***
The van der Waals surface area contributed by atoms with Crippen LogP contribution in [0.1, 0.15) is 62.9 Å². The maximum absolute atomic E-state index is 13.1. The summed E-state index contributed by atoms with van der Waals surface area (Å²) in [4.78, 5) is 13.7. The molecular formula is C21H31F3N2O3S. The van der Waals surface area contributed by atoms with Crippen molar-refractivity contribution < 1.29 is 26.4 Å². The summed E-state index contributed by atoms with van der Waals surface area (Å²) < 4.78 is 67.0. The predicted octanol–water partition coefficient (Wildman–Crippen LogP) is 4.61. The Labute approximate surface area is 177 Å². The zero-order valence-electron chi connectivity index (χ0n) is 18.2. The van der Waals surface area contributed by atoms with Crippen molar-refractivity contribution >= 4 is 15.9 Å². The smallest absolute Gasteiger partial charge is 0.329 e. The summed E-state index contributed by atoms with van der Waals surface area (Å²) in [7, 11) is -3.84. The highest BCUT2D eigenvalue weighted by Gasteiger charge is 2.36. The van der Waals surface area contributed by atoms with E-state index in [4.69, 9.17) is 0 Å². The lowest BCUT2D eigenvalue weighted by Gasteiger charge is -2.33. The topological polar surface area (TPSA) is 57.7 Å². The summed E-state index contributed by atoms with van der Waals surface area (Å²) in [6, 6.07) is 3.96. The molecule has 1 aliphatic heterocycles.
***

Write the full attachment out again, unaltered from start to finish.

The van der Waals surface area contributed by atoms with Crippen LogP contribution in [0.1, 0.15) is 62.9 Å². The maximum absolute atomic E-state index is 13.1. The summed E-state index contributed by atoms with van der Waals surface area (Å²) in [4.78, 5) is 13.7. The molecular formula is C21H31F3N2O3S. The van der Waals surface area contributed by atoms with Crippen molar-refractivity contribution < 1.29 is 26.4 Å². The summed E-state index contributed by atoms with van der Waals surface area (Å²) < 4.78 is 67.0. The predicted octanol–water partition coefficient (Wildman–Crippen LogP) is 4.61. The Labute approximate surface area is 177 Å². The zero-order valence-electron chi connectivity index (χ0n) is 18.2. The van der Waals surface area contributed by atoms with Crippen molar-refractivity contribution >= 4 is 15.9 Å². The smallest absolute Gasteiger partial charge is 0.329 e. The summed E-state index contributed by atoms with van der Waals surface area (Å²) in [7, 11) is -3.84. The highest BCUT2D eigenvalue weighted by Gasteiger charge is 2.36. The van der Waals surface area contributed by atoms with E-state index in [4.69, 9.17) is 0 Å². The lowest BCUT2D eigenvalue weighted by Gasteiger charge is -2.33. The topological polar surface area (TPSA) is 57.7 Å². The summed E-state index contributed by atoms with van der Waals surface area (Å²) in [6, 6.07) is 3.96. The molecule has 1 aliphatic heterocycles.